That yellow sign there is absolutely no lie. It always gives me pause at this point, faced with a road that just drops off and the Rio Grande River Gorge straight ahead.
This is the road from the west side of the gorge down to Pilar and the Taos River Road: steep, winding and a lot of signs that warn about falling rocks- you know the ones that show some helpless car threatened with a boulder dropping out of the sky.
I am headed to the Village of Pilar to join up with the High Desert Painters for a day of plein air painting.
It is always somewhat miraculous that we even meet at all, there being no cell service in this part of the country but we look for cars, or painting umbrellas and amazingly we connect. It was a week of some harsh weather changes with high winds and rain - not ideal - but Friday was perfect. When we eventually found each other on the hillside above Pilar we enjoyed views in almost every direction. Judy Howells and Janis Loverin looked to the view over Pilar and Jana Van Wyk set her sights on the river. The piece on my unmanned easel on the right is of the view to the west and down the canyon.
Click on the photos to view them larger.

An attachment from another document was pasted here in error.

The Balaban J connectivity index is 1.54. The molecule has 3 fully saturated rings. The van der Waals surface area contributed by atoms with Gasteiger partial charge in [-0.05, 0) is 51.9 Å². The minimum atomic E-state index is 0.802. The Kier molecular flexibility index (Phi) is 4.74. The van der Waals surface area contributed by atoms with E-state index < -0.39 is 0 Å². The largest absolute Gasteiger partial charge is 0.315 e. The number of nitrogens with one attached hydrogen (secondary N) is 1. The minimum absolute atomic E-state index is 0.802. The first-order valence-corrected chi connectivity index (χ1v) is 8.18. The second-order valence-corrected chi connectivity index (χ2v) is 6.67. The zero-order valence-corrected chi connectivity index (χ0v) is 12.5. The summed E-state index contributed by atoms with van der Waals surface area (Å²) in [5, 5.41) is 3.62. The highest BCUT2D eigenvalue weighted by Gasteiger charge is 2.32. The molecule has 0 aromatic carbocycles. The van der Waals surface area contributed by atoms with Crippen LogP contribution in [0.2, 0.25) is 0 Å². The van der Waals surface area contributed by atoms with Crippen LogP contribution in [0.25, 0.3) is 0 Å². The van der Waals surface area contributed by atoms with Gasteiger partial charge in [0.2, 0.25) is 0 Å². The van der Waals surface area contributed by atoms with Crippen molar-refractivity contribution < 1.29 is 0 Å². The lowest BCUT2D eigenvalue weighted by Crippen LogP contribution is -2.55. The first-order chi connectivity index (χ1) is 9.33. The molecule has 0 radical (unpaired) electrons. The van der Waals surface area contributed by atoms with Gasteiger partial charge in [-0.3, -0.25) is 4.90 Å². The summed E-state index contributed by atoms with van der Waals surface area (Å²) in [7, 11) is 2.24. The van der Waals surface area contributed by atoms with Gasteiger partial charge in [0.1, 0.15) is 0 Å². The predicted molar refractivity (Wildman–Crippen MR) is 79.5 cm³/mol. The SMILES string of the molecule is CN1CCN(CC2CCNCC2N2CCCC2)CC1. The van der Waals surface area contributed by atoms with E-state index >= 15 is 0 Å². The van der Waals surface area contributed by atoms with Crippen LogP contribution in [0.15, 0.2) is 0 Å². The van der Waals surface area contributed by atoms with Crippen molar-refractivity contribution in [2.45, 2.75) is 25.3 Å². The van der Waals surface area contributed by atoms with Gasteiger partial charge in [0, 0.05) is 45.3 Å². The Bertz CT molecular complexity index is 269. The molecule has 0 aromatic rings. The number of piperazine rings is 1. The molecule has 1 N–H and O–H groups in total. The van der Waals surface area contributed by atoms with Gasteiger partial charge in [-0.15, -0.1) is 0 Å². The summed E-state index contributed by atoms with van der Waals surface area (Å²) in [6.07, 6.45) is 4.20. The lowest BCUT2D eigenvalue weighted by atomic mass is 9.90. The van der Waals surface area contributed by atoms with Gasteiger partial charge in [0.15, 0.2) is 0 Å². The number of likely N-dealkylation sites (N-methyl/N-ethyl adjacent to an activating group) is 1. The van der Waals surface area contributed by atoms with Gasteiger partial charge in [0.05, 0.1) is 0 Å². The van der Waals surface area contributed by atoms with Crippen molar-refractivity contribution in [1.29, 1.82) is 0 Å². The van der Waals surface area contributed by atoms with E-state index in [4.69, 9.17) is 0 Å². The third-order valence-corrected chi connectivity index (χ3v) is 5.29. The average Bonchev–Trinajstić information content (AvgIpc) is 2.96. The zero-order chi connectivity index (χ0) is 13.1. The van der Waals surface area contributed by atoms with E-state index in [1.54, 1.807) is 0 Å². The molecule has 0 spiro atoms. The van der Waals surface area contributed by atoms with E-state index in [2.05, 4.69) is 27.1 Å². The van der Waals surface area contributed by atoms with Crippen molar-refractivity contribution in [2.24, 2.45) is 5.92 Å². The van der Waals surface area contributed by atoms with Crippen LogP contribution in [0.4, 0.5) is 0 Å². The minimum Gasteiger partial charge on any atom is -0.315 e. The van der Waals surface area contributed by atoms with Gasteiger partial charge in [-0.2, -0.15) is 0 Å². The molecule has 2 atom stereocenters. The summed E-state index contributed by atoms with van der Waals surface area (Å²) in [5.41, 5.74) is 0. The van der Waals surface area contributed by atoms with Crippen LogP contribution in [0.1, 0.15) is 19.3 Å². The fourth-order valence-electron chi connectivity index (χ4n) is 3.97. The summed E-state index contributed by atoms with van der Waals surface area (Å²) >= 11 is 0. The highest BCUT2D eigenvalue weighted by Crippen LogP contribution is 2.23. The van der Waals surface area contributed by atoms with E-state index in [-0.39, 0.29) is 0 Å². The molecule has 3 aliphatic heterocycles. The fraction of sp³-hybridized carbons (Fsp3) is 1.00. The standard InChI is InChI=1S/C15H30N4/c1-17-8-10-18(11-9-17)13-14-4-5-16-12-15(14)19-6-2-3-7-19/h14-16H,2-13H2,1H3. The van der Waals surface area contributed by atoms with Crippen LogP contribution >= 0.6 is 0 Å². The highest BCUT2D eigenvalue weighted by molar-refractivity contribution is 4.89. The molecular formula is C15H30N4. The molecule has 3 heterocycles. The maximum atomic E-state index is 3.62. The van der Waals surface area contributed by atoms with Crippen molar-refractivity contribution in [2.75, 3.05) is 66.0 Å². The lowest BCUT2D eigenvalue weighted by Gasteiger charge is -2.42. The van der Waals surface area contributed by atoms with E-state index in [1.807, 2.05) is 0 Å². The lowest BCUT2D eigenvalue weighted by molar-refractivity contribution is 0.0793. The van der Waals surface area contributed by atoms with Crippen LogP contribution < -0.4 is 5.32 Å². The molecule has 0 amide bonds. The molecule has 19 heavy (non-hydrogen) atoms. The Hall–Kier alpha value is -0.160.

Wednesday, May 18, 2011
Monday, January 24, 2011
"Every artist dips his brush in his own soul, and paints his own nature into his pictures." -Henry Ward Beecher. This is my journey of dipping my brush into my own soul and painting what I find. I have a passion for our American West and those landscapes are my primary focus. But, averaging 6-8 weeks of travel a year, I will paint whereever I am. I usually paint on location, i.e. plein air, but also revel in taking a plein air study and my photographs and using them to create a large, more thoughtful, studio work. In addition to bold brushwork and vibrant color, the power of the composition is becoming more important to my work. The work of Vincent Van Gogh, Maynard Dixon, Edgar Payne, Birger Sandzen, and Walt Gonske has been a huge inspiration to me.